Darryl Wilkinson

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Darryl Wilkinson Posted: Sep 06, 2007 0 comments
Monster has embarked on a full frontal assault against the idea that "all HDMI cables are alike" with combination of education and marketing that will include the introduction of five rating levels for its HDMI cables. The top-end "Ultimate High Speed" HDMI cables will fall under Monster's "Cable for Life" program. HDMI cables with this rating will be "performance guaranteed", and Monster says they will replace the cables if the performance of future sources begin to outstrip what the cable is capable of.
Darryl Wilkinson Posted: Sep 06, 2007 0 comments
Proficient is laying claim to "the world's most powerful LCR ceiling speaker", and the C1030 just might be it. The new behemoth ceiling speaker uses a ten-inch Kevlar woofer, a three-inch pivoting midrange, and a one-inch pivoting tweeter. The woofer and midrange/tweeter bridge are set at a 15-degree angle to the speaker's mounting flange. Speaking of mounting, Proficient says you have to use its special mounting bracket to keep the C1030 from falling out of the ceiling. (That would be a bad thing as it would ruin an evening of home video entertainment.) A system of seven C1030 speakers has a MSRP of $4,000. (It would be especially bad if all seven fell at once, but it would make a cool YouTube video.)
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Darryl Wilkinson Posted: Sep 04, 2007 0 comments
Wireless transmission of data may look like the wave of the future, but it's a lot further along in the computer world than in the traditional AV environment. Yes, manufacturers are undoubtedly burning the midnight oil in hopes of becoming the first to develop a wireless standard for high quality transmission of audio and video programming inside the home. But for now, good old hard wiring is the only way to go.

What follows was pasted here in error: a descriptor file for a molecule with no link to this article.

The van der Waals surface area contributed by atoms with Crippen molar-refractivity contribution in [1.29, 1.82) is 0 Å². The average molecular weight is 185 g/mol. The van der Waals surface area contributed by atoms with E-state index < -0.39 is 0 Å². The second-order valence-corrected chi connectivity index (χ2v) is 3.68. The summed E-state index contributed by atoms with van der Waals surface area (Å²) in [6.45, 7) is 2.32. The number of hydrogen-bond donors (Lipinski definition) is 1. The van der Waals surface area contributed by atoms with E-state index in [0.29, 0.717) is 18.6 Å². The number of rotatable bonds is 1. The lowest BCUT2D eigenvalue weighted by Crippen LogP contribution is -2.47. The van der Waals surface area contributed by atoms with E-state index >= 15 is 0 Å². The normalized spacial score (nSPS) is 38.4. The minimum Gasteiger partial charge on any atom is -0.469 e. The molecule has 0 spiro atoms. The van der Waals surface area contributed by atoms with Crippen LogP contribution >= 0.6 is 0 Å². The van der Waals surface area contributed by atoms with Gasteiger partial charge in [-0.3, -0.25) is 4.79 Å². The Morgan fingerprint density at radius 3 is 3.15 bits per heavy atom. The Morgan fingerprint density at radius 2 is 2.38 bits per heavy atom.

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Darryl Wilkinson Posted: Sep 04, 2007 0 comments
So you've walked into an electronics store or decided to find a system online, and now you're confronted with scores of HTiB choices. Now what? Well, remember that HTiBs exist for two basic reasons. The first is cost; the other is convenience. If cost is your only concern, find the least expensive system that looks the coolest for the money (just stay away from the guys selling them out of the backs of white vans). The entire experience will be painless, mindless, although it might leave you feeling cheap and dirty – not to mention the fact that you run a high chance that it will sound like pig doo-doo on a swelteringly hot day.
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Darryl Wilkinson Posted: Sep 04, 2007 0 comments
What is an HTiB?
What exactly is a Home Theater in a Box, or, as those of us who prefer to use acronyms rather than real words call it, an HTiB? Before you guffaw and wonder what kind of an idiot put this bit of advice together, give this question a chance to sink in. Now let's consider just how difficult a creature this HTiB thing is to pin down.
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Darryl Wilkinson Posted: Sep 04, 2007 0 comments